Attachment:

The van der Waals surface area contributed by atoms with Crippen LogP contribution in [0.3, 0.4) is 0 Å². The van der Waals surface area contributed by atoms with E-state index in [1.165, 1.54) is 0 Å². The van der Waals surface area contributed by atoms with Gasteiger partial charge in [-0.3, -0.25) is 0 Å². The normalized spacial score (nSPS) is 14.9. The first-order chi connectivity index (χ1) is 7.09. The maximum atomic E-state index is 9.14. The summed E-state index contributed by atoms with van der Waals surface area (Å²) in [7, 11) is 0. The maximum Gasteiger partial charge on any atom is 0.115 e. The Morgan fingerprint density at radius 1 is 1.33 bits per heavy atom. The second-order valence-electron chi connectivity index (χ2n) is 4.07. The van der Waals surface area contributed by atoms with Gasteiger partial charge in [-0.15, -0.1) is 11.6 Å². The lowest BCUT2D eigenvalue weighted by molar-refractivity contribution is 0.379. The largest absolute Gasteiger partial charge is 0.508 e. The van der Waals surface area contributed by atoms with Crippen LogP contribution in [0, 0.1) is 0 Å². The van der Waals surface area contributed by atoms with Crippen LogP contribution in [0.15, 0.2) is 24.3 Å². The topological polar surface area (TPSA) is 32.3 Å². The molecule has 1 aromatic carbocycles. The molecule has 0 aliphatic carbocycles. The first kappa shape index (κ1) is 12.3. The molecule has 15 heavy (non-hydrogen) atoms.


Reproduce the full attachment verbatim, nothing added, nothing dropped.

The van der Waals surface area contributed by atoms with Crippen LogP contribution in [0.3, 0.4) is 0 Å². The van der Waals surface area contributed by atoms with E-state index in [1.165, 1.54) is 0 Å². The van der Waals surface area contributed by atoms with Gasteiger partial charge in [-0.3, -0.25) is 0 Å². The normalized spacial score (nSPS) is 14.9. The first-order chi connectivity index (χ1) is 7.09. The maximum atomic E-state index is 9.14. The summed E-state index contributed by atoms with van der Waals surface area (Å²) in [7, 11) is 0. The maximum Gasteiger partial charge on any atom is 0.115 e. The Morgan fingerprint density at radius 1 is 1.33 bits per heavy atom. The second-order valence-electron chi connectivity index (χ2n) is 4.07. The van der Waals surface area contributed by atoms with Gasteiger partial charge in [-0.15, -0.1) is 11.6 Å². The lowest BCUT2D eigenvalue weighted by molar-refractivity contribution is 0.379. The largest absolute Gasteiger partial charge is 0.508 e. The van der Waals surface area contributed by atoms with Crippen LogP contribution in [0, 0.1) is 0 Å². The van der Waals surface area contributed by atoms with Crippen LogP contribution in [0.15, 0.2) is 24.3 Å². The topological polar surface area (TPSA) is 32.3 Å². The molecule has 1 aromatic carbocycles. The molecule has 0 aliphatic carbocycles. The first kappa shape index (κ1) is 12.3. The molecule has 15 heavy (non-hydrogen) atoms.